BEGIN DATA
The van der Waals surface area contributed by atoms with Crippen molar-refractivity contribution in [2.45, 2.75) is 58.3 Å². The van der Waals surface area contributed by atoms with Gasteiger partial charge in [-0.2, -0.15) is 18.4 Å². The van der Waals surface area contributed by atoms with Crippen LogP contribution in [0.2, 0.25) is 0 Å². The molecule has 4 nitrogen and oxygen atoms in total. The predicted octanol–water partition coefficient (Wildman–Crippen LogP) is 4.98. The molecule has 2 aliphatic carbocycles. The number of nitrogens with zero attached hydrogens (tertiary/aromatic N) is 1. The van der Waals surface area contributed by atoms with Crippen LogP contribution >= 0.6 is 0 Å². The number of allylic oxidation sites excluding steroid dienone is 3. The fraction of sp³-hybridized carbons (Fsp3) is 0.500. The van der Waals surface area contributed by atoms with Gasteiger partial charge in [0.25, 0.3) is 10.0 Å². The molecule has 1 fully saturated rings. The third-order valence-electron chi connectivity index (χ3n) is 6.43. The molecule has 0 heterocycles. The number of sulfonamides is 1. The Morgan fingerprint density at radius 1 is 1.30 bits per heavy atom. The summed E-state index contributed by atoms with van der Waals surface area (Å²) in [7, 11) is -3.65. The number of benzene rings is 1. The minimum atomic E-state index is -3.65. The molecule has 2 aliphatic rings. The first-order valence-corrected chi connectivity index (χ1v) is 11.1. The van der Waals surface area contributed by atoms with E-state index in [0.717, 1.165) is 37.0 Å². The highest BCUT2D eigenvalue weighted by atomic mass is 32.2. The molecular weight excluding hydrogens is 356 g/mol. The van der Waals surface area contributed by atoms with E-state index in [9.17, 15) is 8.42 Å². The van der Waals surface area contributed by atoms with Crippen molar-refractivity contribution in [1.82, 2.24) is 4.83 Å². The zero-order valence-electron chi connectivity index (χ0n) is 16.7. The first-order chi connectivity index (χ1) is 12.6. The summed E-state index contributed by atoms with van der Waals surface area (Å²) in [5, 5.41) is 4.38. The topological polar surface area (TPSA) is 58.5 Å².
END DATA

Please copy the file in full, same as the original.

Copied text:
The van der Waals surface area contributed by atoms with Crippen molar-refractivity contribution in [2.45, 2.75) is 58.3 Å². The van der Waals surface area contributed by atoms with Gasteiger partial charge in [-0.2, -0.15) is 18.4 Å². The van der Waals surface area contributed by atoms with Crippen LogP contribution in [0.2, 0.25) is 0 Å². The molecule has 4 nitrogen and oxygen atoms in total. The predicted octanol–water partition coefficient (Wildman–Crippen LogP) is 4.98. The molecule has 2 aliphatic carbocycles. The number of nitrogens with zero attached hydrogens (tertiary/aromatic N) is 1. The van der Waals surface area contributed by atoms with Crippen LogP contribution >= 0.6 is 0 Å². The number of allylic oxidation sites excluding steroid dienone is 3. The fraction of sp³-hybridized carbons (Fsp3) is 0.500. The van der Waals surface area contributed by atoms with Gasteiger partial charge in [0.25, 0.3) is 10.0 Å². The molecule has 1 fully saturated rings. The third-order valence-electron chi connectivity index (χ3n) is 6.43. The molecule has 0 heterocycles. The number of sulfonamides is 1. The Morgan fingerprint density at radius 1 is 1.30 bits per heavy atom. The summed E-state index contributed by atoms with van der Waals surface area (Å²) in [7, 11) is -3.65. The number of benzene rings is 1. The minimum atomic E-state index is -3.65. The molecule has 2 aliphatic rings. The first-order valence-corrected chi connectivity index (χ1v) is 11.1. The van der Waals surface area contributed by atoms with E-state index in [0.717, 1.165) is 37.0 Å². The highest BCUT2D eigenvalue weighted by atomic mass is 32.2. The molecular weight excluding hydrogens is 356 g/mol. The van der Waals surface area contributed by atoms with E-state index in [9.17, 15) is 8.42 Å². The van der Waals surface area contributed by atoms with Crippen molar-refractivity contribution in [1.82, 2.24) is 4.83 Å². The zero-order valence-electron chi connectivity index (χ0n) is 16.7. The first-order chi connectivity index (χ1) is 12.6. The summed E-state index contributed by atoms with van der Waals surface area (Å²) in [5, 5.41) is 4.38. The topological polar surface area (TPSA) is 58.5 Å².